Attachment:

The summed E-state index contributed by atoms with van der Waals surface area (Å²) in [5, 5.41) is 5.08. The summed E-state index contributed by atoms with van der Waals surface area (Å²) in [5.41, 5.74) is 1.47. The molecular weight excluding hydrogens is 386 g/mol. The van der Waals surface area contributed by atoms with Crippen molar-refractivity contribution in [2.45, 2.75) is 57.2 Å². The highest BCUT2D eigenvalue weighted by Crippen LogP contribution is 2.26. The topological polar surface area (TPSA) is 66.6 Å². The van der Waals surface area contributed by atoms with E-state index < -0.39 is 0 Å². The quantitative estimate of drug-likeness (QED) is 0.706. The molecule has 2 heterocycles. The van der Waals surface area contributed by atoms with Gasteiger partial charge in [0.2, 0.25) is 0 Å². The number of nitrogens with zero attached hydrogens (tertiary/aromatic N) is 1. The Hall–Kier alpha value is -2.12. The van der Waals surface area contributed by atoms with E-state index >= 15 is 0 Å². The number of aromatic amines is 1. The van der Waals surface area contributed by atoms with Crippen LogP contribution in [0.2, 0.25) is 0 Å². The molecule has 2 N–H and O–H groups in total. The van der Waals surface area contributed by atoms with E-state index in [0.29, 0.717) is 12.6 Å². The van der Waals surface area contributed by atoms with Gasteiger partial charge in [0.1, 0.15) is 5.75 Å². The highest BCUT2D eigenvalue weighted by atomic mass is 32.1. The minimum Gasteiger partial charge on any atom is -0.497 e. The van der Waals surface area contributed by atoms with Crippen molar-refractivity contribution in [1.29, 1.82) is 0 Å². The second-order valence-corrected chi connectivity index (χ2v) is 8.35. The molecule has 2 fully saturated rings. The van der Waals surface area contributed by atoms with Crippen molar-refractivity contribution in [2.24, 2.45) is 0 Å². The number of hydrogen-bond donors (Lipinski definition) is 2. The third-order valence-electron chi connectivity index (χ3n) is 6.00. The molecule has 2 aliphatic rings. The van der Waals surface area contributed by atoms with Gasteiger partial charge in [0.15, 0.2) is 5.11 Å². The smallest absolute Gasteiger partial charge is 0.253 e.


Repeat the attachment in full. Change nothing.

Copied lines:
The summed E-state index contributed by atoms with van der Waals surface area (Å²) in [5, 5.41) is 5.08. The summed E-state index contributed by atoms with van der Waals surface area (Å²) in [5.41, 5.74) is 1.47. The molecular weight excluding hydrogens is 386 g/mol. The van der Waals surface area contributed by atoms with Crippen molar-refractivity contribution in [2.45, 2.75) is 57.2 Å². The highest BCUT2D eigenvalue weighted by Crippen LogP contribution is 2.26. The topological polar surface area (TPSA) is 66.6 Å². The van der Waals surface area contributed by atoms with E-state index < -0.39 is 0 Å². The quantitative estimate of drug-likeness (QED) is 0.706. The molecule has 2 heterocycles. The van der Waals surface area contributed by atoms with Gasteiger partial charge in [0.2, 0.25) is 0 Å². The number of nitrogens with zero attached hydrogens (tertiary/aromatic N) is 1. The Hall–Kier alpha value is -2.12. The van der Waals surface area contributed by atoms with E-state index >= 15 is 0 Å². The number of aromatic amines is 1. The van der Waals surface area contributed by atoms with Crippen LogP contribution in [0.2, 0.25) is 0 Å². The molecule has 2 N–H and O–H groups in total. The van der Waals surface area contributed by atoms with E-state index in [0.29, 0.717) is 12.6 Å². The van der Waals surface area contributed by atoms with Gasteiger partial charge in [0.1, 0.15) is 5.75 Å². The highest BCUT2D eigenvalue weighted by atomic mass is 32.1. The minimum Gasteiger partial charge on any atom is -0.497 e. The van der Waals surface area contributed by atoms with Crippen molar-refractivity contribution in [1.29, 1.82) is 0 Å². The second-order valence-corrected chi connectivity index (χ2v) is 8.35. The molecule has 2 fully saturated rings. The van der Waals surface area contributed by atoms with Crippen molar-refractivity contribution in [2.24, 2.45) is 0 Å². The number of hydrogen-bond donors (Lipinski definition) is 2. The third-order valence-electron chi connectivity index (χ3n) is 6.00. The molecule has 2 aliphatic rings. The van der Waals surface area contributed by atoms with Gasteiger partial charge in [0.15, 0.2) is 5.11 Å². The smallest absolute Gasteiger partial charge is 0.253 e.